Australia: $200m sought to rehabilitate former Rum Jungle uranium minePublished by MAC on 2014-11-02
Source: ABC News (2014-10-31)
What this article doesn't mention is that responsiblity for rehabilitation of Rum Jungle should surely be the responsility of Rio Tinto.
This first Australian uranium deposit was discovered by a local farmer, with his Aboriginal partner, then taken over by the CDA (a joint US-British procurement agency acting on behalf of both governments' "defence" agencies) which commissioned Conzinc of Australia to mine it from 1952.
Just over a decade later, Conzinc merged with Rio Tinto Australia to form CRA, majority-owned by what was then RTZ - now of course Rio Tinto.
No doubt then who should, morally speaking, be forking out this AuD$200 million
- Or indeed for the clean up of the operational Ranger uranium mine - which Rio Tinto has refused to do: Uranium mine leaks dominate Australian Rio Tinto AGM
$200m sought to rehabilitate former Rum Jungle uranium mine
By Joanna Crothers
31 October 2014
The Department of Mines and Energy is seeking $200 million from the Federal Government to rehabilitate the former Rum Jungle mine site.
Attempts to rehabilitate the site, Australia's first uranium mine, stem back to the 1970s.
Scientists from the Department of Mines and Energy (DoE) have been drilling at the site over the past three weeks and analysing rock samples.
It is estimated that five million cubic metres of rock will need to be relocated or re-buried in two of the mine's deepest pits.
The process is likely to take three years and cost millions, scientists say.
"Everybody knows that Rum Jungle has been here for a long time, but that doesn't mean we should still sit on it for a long time," said DoE principal mining scientist Tania Laurencont.
"During stage one we set that cost at just over $100m but as you work through detailed designed it's certainly looking more in the range of $200 million," she said.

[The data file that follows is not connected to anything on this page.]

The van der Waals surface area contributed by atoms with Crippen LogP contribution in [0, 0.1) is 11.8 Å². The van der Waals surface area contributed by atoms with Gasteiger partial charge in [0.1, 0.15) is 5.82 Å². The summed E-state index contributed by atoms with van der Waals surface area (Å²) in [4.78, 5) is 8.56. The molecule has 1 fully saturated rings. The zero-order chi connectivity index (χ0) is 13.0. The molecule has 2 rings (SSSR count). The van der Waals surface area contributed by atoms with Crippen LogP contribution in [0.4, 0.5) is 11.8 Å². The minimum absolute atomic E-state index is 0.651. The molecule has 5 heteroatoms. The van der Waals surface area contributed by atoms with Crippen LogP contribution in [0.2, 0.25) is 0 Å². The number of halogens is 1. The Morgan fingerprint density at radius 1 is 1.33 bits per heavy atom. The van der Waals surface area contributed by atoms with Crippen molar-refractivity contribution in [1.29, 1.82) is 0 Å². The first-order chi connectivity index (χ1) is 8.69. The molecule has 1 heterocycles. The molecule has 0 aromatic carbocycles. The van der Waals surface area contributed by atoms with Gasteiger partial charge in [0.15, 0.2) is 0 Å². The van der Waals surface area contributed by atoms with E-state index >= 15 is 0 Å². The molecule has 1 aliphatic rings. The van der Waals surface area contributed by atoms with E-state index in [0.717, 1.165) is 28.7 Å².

Uranium and copper were mined at the site from the 1950s until the site closed in 1971.
Waste rock at the site was buried but it started releasing acid and metals into the nearby East Finniss River.
Ms Laurencont said the rocks were larger and more oxidised than was thought.
East Finniss River pollution
PHOTO: The east branch of the East Finniss River shows a shoreline polluted with acid and metals. (Joanna Crothers)
The Department said a purpose-built facility was needed to store the waste, so there was no further damage to the environment.
Last year the Federal Government allocated $14 million for developing a rehabilitation plan, in addition to $8 million already spent on a preliminary plan.
Acidic drainage has plagued the site since it closed and the Finniss River is a significant fishing sport for Indigenous people and Territory anglers.
The recreational reserve now known as the Rum Jungle South Recreation Reserve was shut from 2010 until 2012 by the Northern Territory Government where some low-level radiation was detected.
The Department will present its plan of rehabilitation to the Treasury in March next year.
Other plans to rehabilitate include cleaning up other areas of the site and reintroducing vegetation onto the site.